Here are some things to think about, broken into different categories:

If you are diagnosed with an illness and need healthcare, here are some considerations:

  • Do my loved ones fully understand my condition and what to expect?
  • Have I expressed exactly what medical interventions I want and ones I don’t?
  • At what stage do I want to waive further medical interventions or procedures?
  • Do I have a do not resuscitate (DNR) order that would be enacted after certain procedures or surgeries?
  • Have you chosen someone who can make your healthcare decisions when you can no longer make them yourself? Do they know your wishes?
  • If the healthcare system can no longer help with your condition, what would you like to happen? For example, would you like to be at home?

Personal Considerations

  • What are my beliefs about death? Do I need to make peace with any aspect of this process?
  • Are there any family or friends I want to talk to, and share love and gratitude with so they know how I feel about them?
  • Is there anyone I may have had difficulties with and want to make peace with before I die? Perhaps there is someone who may need my forgiveness or a broken relationship I want to repair.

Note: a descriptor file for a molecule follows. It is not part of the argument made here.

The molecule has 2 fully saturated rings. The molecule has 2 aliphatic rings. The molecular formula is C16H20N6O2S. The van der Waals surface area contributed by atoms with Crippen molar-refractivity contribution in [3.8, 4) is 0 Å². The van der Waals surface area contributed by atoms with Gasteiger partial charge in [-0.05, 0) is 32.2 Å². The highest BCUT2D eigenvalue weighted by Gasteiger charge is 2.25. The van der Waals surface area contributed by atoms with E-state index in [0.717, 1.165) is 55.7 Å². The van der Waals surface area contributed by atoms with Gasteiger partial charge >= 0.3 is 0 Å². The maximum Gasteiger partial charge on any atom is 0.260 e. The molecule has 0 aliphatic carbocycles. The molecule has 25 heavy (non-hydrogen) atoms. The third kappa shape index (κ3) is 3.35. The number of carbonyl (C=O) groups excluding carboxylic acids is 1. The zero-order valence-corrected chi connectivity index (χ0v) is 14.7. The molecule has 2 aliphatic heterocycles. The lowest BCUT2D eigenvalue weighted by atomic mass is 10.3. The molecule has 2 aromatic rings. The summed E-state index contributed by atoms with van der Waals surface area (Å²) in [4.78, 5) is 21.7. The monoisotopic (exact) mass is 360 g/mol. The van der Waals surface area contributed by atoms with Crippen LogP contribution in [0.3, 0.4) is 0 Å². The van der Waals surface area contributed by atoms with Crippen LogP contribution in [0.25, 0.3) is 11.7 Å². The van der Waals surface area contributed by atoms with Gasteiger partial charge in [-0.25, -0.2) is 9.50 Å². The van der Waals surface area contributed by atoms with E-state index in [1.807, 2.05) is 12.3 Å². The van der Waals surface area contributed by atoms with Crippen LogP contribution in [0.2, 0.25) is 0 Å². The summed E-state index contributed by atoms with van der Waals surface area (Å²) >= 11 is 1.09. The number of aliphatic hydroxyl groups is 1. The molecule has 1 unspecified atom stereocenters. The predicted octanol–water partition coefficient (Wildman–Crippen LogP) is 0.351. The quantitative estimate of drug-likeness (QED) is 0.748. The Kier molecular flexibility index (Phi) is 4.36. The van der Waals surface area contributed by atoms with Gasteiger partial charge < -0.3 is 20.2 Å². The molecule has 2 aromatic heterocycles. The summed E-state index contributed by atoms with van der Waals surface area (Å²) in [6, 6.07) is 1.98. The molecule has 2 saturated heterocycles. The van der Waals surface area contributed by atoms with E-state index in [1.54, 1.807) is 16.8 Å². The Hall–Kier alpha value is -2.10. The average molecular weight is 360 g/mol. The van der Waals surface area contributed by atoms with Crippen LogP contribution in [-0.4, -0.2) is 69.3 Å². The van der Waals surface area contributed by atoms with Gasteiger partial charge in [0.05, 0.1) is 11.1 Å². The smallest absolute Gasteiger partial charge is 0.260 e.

• Who would you like to leave your personal belongings to? Make notes as to who should have what so you can make sure people get what you want them to have.
  • If you are a single parent with young children, who will care for them after you are gone?
  • If you have pets, who will look after them?
  • Where are all your personal photos/videos? Are they on a computer? If so, does someone else know how to access them?
  • Have you labeled people in your photos? And where do these personal treasures go when you die? Will they go to children or other family? Having personal effects like photos well labeled is important so your family can identify others later on.

Funeral/Memorial/Celebration of Life Planning

  • What would you like to happen to your body after you die? Do you want to be embalmed? Buried? Cremated? Or do you want a green, or natural burial?